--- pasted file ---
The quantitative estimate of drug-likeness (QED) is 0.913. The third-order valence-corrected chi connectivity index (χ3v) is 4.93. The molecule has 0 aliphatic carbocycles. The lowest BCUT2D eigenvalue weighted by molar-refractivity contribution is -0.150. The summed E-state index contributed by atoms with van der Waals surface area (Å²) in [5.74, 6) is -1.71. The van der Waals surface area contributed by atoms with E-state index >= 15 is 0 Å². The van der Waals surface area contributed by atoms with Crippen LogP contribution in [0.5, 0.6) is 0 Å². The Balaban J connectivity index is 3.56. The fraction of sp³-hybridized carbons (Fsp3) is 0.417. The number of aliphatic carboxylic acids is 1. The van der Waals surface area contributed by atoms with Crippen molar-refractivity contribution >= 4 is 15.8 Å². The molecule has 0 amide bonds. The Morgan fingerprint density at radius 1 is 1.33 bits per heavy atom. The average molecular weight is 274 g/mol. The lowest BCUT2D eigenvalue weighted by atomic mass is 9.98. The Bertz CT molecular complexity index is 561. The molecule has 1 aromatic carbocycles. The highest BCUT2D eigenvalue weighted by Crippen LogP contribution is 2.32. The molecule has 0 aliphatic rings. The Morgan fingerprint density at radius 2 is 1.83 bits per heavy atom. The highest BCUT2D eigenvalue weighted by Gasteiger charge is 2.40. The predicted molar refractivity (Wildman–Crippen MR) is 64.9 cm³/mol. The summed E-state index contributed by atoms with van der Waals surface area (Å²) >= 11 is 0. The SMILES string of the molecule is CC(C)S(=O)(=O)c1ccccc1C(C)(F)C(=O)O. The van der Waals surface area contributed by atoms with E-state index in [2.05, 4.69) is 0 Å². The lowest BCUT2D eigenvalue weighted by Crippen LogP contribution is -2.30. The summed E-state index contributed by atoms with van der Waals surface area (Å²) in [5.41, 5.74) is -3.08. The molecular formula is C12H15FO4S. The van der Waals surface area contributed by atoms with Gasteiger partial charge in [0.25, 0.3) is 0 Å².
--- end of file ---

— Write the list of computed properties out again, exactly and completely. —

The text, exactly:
The quantitative estimate of drug-likeness (QED) is 0.913. The third-order valence-corrected chi connectivity index (χ3v) is 4.93. The molecule has 0 aliphatic carbocycles. The lowest BCUT2D eigenvalue weighted by molar-refractivity contribution is -0.150. The summed E-state index contributed by atoms with van der Waals surface area (Å²) in [5.74, 6) is -1.71. The van der Waals surface area contributed by atoms with E-state index >= 15 is 0 Å². The van der Waals surface area contributed by atoms with Crippen LogP contribution in [0.5, 0.6) is 0 Å². The Balaban J connectivity index is 3.56. The fraction of sp³-hybridized carbons (Fsp3) is 0.417. The number of aliphatic carboxylic acids is 1. The van der Waals surface area contributed by atoms with Crippen molar-refractivity contribution >= 4 is 15.8 Å². The molecule has 0 amide bonds. The Morgan fingerprint density at radius 1 is 1.33 bits per heavy atom. The average molecular weight is 274 g/mol. The lowest BCUT2D eigenvalue weighted by atomic mass is 9.98. The Bertz CT molecular complexity index is 561. The molecule has 1 aromatic carbocycles. The highest BCUT2D eigenvalue weighted by Crippen LogP contribution is 2.32. The molecule has 0 aliphatic rings. The Morgan fingerprint density at radius 2 is 1.83 bits per heavy atom. The highest BCUT2D eigenvalue weighted by Gasteiger charge is 2.40. The predicted molar refractivity (Wildman–Crippen MR) is 64.9 cm³/mol. The summed E-state index contributed by atoms with van der Waals surface area (Å²) >= 11 is 0. The SMILES string of the molecule is CC(C)S(=O)(=O)c1ccccc1C(C)(F)C(=O)O. The van der Waals surface area contributed by atoms with E-state index in [2.05, 4.69) is 0 Å². The lowest BCUT2D eigenvalue weighted by Crippen LogP contribution is -2.30. The summed E-state index contributed by atoms with van der Waals surface area (Å²) in [5.41, 5.74) is -3.08. The molecular formula is C12H15FO4S. The van der Waals surface area contributed by atoms with Gasteiger partial charge in [0.25, 0.3) is 0 Å².